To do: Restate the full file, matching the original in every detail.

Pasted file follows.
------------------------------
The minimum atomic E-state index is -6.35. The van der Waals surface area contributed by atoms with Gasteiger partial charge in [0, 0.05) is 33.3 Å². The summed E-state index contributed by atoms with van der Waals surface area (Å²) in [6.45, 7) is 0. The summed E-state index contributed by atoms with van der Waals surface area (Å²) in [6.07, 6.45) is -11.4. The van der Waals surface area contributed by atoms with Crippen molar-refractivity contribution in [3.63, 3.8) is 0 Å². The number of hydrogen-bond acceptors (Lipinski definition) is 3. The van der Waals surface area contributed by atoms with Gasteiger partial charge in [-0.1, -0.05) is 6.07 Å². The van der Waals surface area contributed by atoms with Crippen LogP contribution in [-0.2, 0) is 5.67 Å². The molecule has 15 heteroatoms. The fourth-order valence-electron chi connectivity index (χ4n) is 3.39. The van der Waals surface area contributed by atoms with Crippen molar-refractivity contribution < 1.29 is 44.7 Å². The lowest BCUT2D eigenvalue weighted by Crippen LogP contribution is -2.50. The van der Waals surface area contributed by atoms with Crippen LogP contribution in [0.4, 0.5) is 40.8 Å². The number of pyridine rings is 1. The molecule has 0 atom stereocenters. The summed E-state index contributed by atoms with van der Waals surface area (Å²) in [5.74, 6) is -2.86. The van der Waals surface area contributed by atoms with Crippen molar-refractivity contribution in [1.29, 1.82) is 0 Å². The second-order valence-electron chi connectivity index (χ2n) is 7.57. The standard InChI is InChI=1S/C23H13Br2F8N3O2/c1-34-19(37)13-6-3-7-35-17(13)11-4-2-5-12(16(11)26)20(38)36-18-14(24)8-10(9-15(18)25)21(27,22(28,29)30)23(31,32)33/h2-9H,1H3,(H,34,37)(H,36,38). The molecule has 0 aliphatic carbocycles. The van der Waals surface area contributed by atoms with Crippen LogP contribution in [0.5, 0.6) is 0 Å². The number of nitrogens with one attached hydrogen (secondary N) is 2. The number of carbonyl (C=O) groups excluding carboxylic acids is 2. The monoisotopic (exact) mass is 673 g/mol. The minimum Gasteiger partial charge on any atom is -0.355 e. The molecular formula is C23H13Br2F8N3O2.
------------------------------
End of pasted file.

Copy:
The minimum atomic E-state index is -6.35. The van der Waals surface area contributed by atoms with Gasteiger partial charge in [0, 0.05) is 33.3 Å². The summed E-state index contributed by atoms with van der Waals surface area (Å²) in [6.45, 7) is 0. The summed E-state index contributed by atoms with van der Waals surface area (Å²) in [6.07, 6.45) is -11.4. The van der Waals surface area contributed by atoms with Crippen molar-refractivity contribution in [3.63, 3.8) is 0 Å². The number of hydrogen-bond acceptors (Lipinski definition) is 3. The van der Waals surface area contributed by atoms with Gasteiger partial charge in [-0.1, -0.05) is 6.07 Å². The van der Waals surface area contributed by atoms with Crippen LogP contribution in [-0.2, 0) is 5.67 Å². The molecule has 15 heteroatoms. The fourth-order valence-electron chi connectivity index (χ4n) is 3.39. The van der Waals surface area contributed by atoms with Crippen molar-refractivity contribution < 1.29 is 44.7 Å². The lowest BCUT2D eigenvalue weighted by Crippen LogP contribution is -2.50. The van der Waals surface area contributed by atoms with Crippen LogP contribution in [0.4, 0.5) is 40.8 Å². The number of pyridine rings is 1. The molecule has 0 atom stereocenters. The summed E-state index contributed by atoms with van der Waals surface area (Å²) in [5.74, 6) is -2.86. The van der Waals surface area contributed by atoms with Crippen molar-refractivity contribution in [1.29, 1.82) is 0 Å². The second-order valence-electron chi connectivity index (χ2n) is 7.57. The standard InChI is InChI=1S/C23H13Br2F8N3O2/c1-34-19(37)13-6-3-7-35-17(13)11-4-2-5-12(16(11)26)20(38)36-18-14(24)8-10(9-15(18)25)21(27,22(28,29)30)23(31,32)33/h2-9H,1H3,(H,34,37)(H,36,38). The molecule has 0 aliphatic carbocycles. The van der Waals surface area contributed by atoms with Crippen LogP contribution in [0.5, 0.6) is 0 Å². The number of nitrogens with one attached hydrogen (secondary N) is 2. The number of carbonyl (C=O) groups excluding carboxylic acids is 2. The monoisotopic (exact) mass is 673 g/mol. The minimum Gasteiger partial charge on any atom is -0.355 e. The molecular formula is C23H13Br2F8N3O2.